And in 2011, how loud Davis-Wade can get will matter. A lot. The Bulldogs will play host to both of the consensus SEC West favorites and the closest thing the preseason has to an SEC East favorite--LSU visits Sept. 15, South Carolina Oct. 15 and Alabama Nov. 12. A State victory in any one of those three games could immediately turn the entire conference on its head--and given that this is Mullen's most experienced team yet, the guess here is that thanks in part to those cowbells, the Bulldogs will come away with at least one of those scalps. -- JH

49. DOAK CAMPBELL STADIUM, home venue, Florida State. The Seminoles' home field will play host to one of the biggest non-conference matchups of the season--and it takes place on the third weekend of football. On September 17, Oklahoma -- expected to be one of the top-ranked teams in the nation -- will visit Doak looking to repeat last year's thumping of FSU in Norman. The Seminoles return 17 starters from last year's team that finished the season as the ACC runner-up and Chick Fil-A Bowl champion, though, leading many to tap Florida State as the 2011 ACC frontrunner. It's safe to say head coach Jimbo Fisher has brought the hype back to Tallahassee in just his second year.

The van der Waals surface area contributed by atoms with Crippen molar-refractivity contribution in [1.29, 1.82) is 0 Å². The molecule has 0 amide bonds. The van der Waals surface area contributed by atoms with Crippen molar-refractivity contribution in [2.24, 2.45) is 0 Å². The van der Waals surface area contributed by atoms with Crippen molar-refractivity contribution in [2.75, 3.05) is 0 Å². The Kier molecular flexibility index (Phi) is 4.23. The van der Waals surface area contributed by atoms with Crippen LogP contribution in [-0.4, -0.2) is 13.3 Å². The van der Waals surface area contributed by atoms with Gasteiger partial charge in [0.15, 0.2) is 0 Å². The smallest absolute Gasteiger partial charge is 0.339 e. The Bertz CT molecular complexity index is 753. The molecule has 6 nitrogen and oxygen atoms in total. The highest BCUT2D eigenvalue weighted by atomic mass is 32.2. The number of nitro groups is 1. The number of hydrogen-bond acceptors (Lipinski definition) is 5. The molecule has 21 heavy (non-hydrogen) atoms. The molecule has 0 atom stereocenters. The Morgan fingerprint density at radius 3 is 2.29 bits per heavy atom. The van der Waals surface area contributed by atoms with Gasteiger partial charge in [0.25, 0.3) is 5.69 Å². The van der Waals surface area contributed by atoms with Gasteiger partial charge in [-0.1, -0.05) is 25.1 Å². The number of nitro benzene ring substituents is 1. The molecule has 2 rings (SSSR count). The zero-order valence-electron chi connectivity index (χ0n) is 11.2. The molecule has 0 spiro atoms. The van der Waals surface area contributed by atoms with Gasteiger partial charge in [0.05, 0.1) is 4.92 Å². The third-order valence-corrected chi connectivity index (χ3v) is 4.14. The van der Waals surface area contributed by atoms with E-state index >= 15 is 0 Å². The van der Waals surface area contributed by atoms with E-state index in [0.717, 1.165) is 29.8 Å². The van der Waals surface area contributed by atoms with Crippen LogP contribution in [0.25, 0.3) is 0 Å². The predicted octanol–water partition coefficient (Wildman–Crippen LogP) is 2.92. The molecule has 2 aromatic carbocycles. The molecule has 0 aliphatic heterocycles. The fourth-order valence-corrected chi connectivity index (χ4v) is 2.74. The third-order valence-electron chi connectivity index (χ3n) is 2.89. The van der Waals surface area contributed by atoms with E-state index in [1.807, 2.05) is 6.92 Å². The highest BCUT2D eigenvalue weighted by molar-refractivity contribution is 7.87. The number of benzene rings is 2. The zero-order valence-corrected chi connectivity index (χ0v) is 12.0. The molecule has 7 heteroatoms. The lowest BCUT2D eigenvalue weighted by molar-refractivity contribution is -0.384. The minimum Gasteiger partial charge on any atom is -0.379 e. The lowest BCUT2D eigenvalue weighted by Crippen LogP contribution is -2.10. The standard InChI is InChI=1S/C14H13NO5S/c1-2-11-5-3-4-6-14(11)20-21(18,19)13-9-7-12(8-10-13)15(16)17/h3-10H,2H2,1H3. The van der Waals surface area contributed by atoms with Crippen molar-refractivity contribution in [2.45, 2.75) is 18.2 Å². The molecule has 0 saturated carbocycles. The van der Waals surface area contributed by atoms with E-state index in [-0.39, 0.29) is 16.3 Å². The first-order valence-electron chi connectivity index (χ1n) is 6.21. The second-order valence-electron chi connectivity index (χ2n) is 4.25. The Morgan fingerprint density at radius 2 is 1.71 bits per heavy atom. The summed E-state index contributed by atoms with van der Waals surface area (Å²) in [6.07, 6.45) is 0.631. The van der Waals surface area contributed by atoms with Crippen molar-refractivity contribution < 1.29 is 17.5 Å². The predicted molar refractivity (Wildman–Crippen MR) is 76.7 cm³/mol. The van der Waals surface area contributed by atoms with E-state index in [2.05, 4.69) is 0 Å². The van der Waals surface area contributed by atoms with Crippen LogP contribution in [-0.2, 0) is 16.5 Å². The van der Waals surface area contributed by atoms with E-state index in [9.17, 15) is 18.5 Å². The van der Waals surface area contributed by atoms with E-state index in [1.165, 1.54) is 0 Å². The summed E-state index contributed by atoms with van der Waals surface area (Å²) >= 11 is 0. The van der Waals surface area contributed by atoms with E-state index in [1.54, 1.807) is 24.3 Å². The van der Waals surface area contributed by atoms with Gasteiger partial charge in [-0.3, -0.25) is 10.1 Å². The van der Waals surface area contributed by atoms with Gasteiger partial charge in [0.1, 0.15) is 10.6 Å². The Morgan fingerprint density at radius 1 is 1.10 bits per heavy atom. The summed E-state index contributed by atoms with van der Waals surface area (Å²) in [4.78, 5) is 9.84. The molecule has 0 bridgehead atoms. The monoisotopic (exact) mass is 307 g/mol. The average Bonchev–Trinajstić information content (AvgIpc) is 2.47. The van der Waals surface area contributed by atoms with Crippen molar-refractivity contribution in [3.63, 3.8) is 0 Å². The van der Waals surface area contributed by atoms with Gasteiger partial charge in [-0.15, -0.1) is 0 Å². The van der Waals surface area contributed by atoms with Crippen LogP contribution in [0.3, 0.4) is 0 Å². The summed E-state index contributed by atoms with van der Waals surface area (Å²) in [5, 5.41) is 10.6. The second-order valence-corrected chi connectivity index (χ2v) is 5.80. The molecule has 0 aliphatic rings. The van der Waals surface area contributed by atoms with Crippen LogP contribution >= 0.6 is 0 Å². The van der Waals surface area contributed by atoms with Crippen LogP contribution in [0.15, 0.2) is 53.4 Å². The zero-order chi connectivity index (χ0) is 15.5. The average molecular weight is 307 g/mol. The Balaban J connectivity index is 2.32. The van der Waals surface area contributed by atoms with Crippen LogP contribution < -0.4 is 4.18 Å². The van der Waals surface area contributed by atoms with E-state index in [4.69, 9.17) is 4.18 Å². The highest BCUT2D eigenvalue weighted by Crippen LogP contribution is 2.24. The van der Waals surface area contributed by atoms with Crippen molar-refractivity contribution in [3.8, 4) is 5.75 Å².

So the two juggernauts will collide in Doak Campbell Stadium. A win for Oklahoma would be a huge confidence boost after struggling in a few crucial road games over the last couple years. A win for Florida State would not only bring the Sooners' title hopes to a screeching halt, it would transform the home team from ACC favorite to national title contender. The 'Noles also get Maryland, N.C. State and Miami all at home, making Doak not only a key destination for the national title picture but the key venue for the ACC Atlantic race. If the Seminoles can escape the month of September undefeated, it could be their race to lose down the stretch. -- CP

48. AL GOLDEN, head coach, Miami. The Hurricane coaching search was heavily publicized and tossed around flashy names like Jon Gruden and Dan Mullen, but the final decision was on the decidedly less-flashy, hard-nosed Golden. Since joining the program, Golden has talked about changing the "culture" of Miami football. After watching the team prepare for the Sun Bowl, Golden said he wanted to practice faster, hit harder, and increase the toughness up and down the roster. His winter conditioning program produced players' tales of being worked harder than ever, and his gritty demands continued well into spring practice.